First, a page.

Beef producers and manufacturers are putting a move on innovative chicken marketers. For the past eight years, they've worked to break down the barriers created by tradition, creating new and interesting retail products and re-establishing beef as the meat consumers love.
For example, new cuts from the beef chuck, created and marketed through efforts supported by the $1/head beef checkoff program, have extraordinarily impacted beef carcass value. Cattle-Fax analysis shows the increase in value of the chuck primal since 1998 has meant $75 more to each animal sold.
“It's difficult to isolate just one part of the animal,” says Cattle-Fax analyst Mike Miller. “But the chuck is 29% of the carcass by weight. It would be hard to argue new products from the chuck haven't had an impact.”
Miller notes Choice chuck value was at a record high in 2006, having increased 60% since 1998. That compares with a 45% increase for the rest of the carcass.
Valued value cuts
Isolation and development of the Flat Iron Steak and the Ranch Cut, among other new single-muscle chuck cuts, is one reason for this success, Miller believes. These and other Beef Value Cuts are available in more than 20,000 foodservice outlets and 5,000 retail stores nationwide.
Increasing recognition of these cuts by shoppers across the country is pulling demand through the system, says Kari Underly of Range, Inc., a Chicago-based, meat marketing consulting firm.
“That's why manufacturers are continuing to invest (in new product development) — because they're getting the requests,” she says.
Underly says retailers are asking their suppliers for the current Value Cuts — and more.
“They're now talking about other single-muscle cuts” besides the Flat Iron and Ranch Cut, she says. Because existing Value Cuts are becoming increasingly scarce, those requests come up at almost all presentations she makes to retailers, she adds.
Items now being studied through the beef checkoff for their potential are the chuck roll and the knuckle, according to Ellen Gibson, National Cattlemen's Beef Association (NCBA) executive director of new product initiatives, which manages the checkoff's new product development on behalf of the Cattlemen's Beef Board (CBB). Research into these muscles includes product evaluation and methods for cut enhancement.
But focusing solely on these products isn't enough, Gibson says. The industry must work harder to lead the pack when it comes to new product creation.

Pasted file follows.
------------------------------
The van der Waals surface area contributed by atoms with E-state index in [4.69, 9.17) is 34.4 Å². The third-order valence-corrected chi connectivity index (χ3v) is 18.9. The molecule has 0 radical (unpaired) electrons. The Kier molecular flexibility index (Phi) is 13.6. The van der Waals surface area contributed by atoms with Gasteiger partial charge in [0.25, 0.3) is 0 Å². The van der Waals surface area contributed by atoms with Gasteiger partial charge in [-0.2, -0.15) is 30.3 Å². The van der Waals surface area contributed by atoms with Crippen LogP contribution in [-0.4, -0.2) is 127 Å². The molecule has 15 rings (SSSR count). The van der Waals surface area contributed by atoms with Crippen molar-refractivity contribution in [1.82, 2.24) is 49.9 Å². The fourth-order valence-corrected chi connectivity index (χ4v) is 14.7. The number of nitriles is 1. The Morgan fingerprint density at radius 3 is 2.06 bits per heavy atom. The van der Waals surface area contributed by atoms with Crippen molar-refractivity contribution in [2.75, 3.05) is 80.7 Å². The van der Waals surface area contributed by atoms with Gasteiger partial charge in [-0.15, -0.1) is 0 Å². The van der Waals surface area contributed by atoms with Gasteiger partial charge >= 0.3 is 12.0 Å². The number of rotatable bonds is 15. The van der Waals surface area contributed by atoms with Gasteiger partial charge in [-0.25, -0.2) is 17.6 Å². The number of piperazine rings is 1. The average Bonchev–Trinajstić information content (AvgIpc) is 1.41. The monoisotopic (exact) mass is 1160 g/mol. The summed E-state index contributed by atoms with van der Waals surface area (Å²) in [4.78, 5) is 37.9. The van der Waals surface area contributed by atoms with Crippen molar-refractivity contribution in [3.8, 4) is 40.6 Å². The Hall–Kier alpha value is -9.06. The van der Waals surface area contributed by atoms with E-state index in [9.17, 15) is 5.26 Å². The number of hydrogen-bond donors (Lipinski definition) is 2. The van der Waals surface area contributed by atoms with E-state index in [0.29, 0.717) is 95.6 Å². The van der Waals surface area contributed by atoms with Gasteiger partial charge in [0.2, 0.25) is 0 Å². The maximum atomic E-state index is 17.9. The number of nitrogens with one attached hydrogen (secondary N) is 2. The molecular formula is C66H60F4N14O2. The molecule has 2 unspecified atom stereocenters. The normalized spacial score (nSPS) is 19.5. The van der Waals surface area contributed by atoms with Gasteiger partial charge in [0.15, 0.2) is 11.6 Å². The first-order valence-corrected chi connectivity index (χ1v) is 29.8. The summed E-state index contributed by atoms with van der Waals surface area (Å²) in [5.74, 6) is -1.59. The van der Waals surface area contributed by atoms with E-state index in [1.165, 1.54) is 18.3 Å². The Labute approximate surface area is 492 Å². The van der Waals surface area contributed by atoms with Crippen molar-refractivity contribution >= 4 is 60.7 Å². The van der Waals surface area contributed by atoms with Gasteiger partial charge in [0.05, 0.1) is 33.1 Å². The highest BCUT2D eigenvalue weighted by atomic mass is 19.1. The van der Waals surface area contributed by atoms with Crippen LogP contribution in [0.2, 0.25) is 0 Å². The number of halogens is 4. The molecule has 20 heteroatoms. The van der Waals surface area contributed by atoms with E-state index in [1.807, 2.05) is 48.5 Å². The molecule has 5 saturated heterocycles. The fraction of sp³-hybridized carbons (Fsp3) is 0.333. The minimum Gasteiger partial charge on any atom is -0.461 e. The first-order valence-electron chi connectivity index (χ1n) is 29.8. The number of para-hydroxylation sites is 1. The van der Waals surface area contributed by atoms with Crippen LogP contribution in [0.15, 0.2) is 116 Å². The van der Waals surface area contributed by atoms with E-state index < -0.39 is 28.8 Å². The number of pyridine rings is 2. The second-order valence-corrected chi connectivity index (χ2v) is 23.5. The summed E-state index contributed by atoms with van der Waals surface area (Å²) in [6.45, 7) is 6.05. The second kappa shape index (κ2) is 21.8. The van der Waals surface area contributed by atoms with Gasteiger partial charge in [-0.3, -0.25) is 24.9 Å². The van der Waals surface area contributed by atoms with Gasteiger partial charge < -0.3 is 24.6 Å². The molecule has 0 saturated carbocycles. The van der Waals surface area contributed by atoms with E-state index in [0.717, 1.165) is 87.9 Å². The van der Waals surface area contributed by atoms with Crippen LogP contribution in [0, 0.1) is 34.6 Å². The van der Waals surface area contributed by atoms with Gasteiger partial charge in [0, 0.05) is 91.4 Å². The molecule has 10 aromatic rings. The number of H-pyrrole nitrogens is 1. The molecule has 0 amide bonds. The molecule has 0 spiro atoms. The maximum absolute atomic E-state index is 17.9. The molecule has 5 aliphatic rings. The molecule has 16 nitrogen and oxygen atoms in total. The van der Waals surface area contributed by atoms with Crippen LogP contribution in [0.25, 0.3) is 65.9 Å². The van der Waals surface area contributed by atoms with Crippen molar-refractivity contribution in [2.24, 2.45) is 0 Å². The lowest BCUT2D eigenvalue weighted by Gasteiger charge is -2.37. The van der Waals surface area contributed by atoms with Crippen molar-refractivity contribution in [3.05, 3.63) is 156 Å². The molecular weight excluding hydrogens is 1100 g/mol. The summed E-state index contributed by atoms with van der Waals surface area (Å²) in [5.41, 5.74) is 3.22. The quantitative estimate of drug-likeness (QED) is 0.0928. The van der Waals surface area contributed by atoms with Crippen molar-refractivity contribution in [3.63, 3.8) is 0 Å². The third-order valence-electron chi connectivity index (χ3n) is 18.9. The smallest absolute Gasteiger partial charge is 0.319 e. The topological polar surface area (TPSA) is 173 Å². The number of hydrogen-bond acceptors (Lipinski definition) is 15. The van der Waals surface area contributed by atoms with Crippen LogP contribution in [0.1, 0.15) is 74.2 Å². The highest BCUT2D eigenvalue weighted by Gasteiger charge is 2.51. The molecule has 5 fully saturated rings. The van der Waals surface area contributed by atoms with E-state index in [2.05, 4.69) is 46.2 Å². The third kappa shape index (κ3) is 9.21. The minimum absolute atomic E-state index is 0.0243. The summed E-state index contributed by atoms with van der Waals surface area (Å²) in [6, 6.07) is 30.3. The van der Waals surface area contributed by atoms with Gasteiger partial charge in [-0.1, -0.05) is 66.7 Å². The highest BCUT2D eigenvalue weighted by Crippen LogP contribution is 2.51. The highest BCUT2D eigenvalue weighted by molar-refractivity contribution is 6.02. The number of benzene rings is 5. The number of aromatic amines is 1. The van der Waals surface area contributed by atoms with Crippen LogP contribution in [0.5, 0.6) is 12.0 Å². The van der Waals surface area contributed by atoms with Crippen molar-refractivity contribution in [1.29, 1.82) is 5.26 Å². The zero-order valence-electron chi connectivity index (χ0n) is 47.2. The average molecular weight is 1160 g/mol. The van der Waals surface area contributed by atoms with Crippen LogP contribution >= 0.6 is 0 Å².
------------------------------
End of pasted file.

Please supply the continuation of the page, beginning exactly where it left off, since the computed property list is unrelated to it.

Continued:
“New products have to be unique and superior,” Gibson says. “That's not easy.”
Gibson says looking at what other beef companies are doing and emulating their products won't take the industry far enough.
“‘Me too’ products compete on price, and then become a commodity,” she adds. “So then, consumers purchase the cheapest product. If a company delivers unique benefits and product value to consumers, it's a win-win for both.”
Make it snappy
Convenience has been the primary cry over the past eight years, says Underly, who worked her way through college as a meat cutter.
“The convenience side isn't going away,” she says. “Companies are also getting better at upgrading the quality of (convenience) products getting to the retail counter.”
Some retail convenience, Underly says, is presented through the frozen meat case.
“With the success of the chicken IQF (individually quick frozen) program, retailers are starting to welcome the new beef items,” she says. “It goes back to that convenience factor again.”
Underly says frozen staples such as steaks and kabobs — and other pre-packaged beef products, such as flank steak pinwheels, which are prepared before shipping to retailers — are evidence that convenience remains paramount. And it isn't just convenience that's being well received.
“Retailers today are labor-conscious,” Underly says. “They're trying to take that step out of their own process” and have manufacturers do the work.